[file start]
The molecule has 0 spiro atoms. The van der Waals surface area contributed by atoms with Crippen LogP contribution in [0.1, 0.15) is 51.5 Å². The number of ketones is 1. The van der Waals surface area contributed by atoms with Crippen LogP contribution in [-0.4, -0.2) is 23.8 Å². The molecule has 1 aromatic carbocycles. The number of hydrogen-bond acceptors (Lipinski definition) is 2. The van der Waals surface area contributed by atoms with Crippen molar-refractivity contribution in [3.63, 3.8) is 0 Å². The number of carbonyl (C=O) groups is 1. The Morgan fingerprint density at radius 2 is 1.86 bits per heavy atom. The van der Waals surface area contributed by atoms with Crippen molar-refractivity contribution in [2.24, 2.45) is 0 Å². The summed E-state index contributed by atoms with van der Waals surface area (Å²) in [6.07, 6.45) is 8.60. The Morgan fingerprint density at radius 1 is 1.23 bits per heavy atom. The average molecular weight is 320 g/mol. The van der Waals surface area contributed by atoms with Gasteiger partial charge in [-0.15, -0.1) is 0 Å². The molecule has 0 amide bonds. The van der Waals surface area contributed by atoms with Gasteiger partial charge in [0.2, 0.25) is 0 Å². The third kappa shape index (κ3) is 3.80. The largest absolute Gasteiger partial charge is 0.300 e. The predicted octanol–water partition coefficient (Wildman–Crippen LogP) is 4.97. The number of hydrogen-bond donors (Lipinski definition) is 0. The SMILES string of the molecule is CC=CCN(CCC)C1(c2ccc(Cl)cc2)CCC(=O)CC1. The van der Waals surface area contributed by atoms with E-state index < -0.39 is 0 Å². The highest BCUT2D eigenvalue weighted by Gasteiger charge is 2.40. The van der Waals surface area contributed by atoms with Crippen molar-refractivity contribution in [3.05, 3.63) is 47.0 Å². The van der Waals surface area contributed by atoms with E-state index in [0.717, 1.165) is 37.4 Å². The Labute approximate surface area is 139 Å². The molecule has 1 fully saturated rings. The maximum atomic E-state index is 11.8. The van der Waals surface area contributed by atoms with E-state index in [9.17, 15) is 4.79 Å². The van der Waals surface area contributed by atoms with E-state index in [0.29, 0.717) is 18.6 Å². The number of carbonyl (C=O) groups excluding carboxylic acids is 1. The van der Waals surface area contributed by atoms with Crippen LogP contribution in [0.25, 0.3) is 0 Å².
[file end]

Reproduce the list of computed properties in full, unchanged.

The molecule has 0 spiro atoms. The van der Waals surface area contributed by atoms with Crippen LogP contribution in [0.1, 0.15) is 51.5 Å². The number of ketones is 1. The van der Waals surface area contributed by atoms with Crippen LogP contribution in [-0.4, -0.2) is 23.8 Å². The molecule has 1 aromatic carbocycles. The number of hydrogen-bond acceptors (Lipinski definition) is 2. The van der Waals surface area contributed by atoms with Crippen molar-refractivity contribution in [3.63, 3.8) is 0 Å². The number of carbonyl (C=O) groups is 1. The Morgan fingerprint density at radius 2 is 1.86 bits per heavy atom. The van der Waals surface area contributed by atoms with Crippen molar-refractivity contribution in [2.24, 2.45) is 0 Å². The summed E-state index contributed by atoms with van der Waals surface area (Å²) in [6.07, 6.45) is 8.60. The Morgan fingerprint density at radius 1 is 1.23 bits per heavy atom. The average molecular weight is 320 g/mol. The van der Waals surface area contributed by atoms with Gasteiger partial charge in [-0.15, -0.1) is 0 Å². The molecule has 0 amide bonds. The van der Waals surface area contributed by atoms with Gasteiger partial charge in [0.2, 0.25) is 0 Å². The third kappa shape index (κ3) is 3.80. The largest absolute Gasteiger partial charge is 0.300 e. The predicted octanol–water partition coefficient (Wildman–Crippen LogP) is 4.97. The number of hydrogen-bond donors (Lipinski definition) is 0. The SMILES string of the molecule is CC=CCN(CCC)C1(c2ccc(Cl)cc2)CCC(=O)CC1. The van der Waals surface area contributed by atoms with E-state index < -0.39 is 0 Å². The highest BCUT2D eigenvalue weighted by Gasteiger charge is 2.40. The van der Waals surface area contributed by atoms with Crippen molar-refractivity contribution in [3.05, 3.63) is 47.0 Å². The van der Waals surface area contributed by atoms with E-state index in [0.717, 1.165) is 37.4 Å². The Labute approximate surface area is 139 Å². The molecule has 1 fully saturated rings. The maximum atomic E-state index is 11.8. The van der Waals surface area contributed by atoms with E-state index in [9.17, 15) is 4.79 Å². The van der Waals surface area contributed by atoms with E-state index in [0.29, 0.717) is 18.6 Å². The number of carbonyl (C=O) groups excluding carboxylic acids is 1. The van der Waals surface area contributed by atoms with Crippen LogP contribution in [0.25, 0.3) is 0 Å².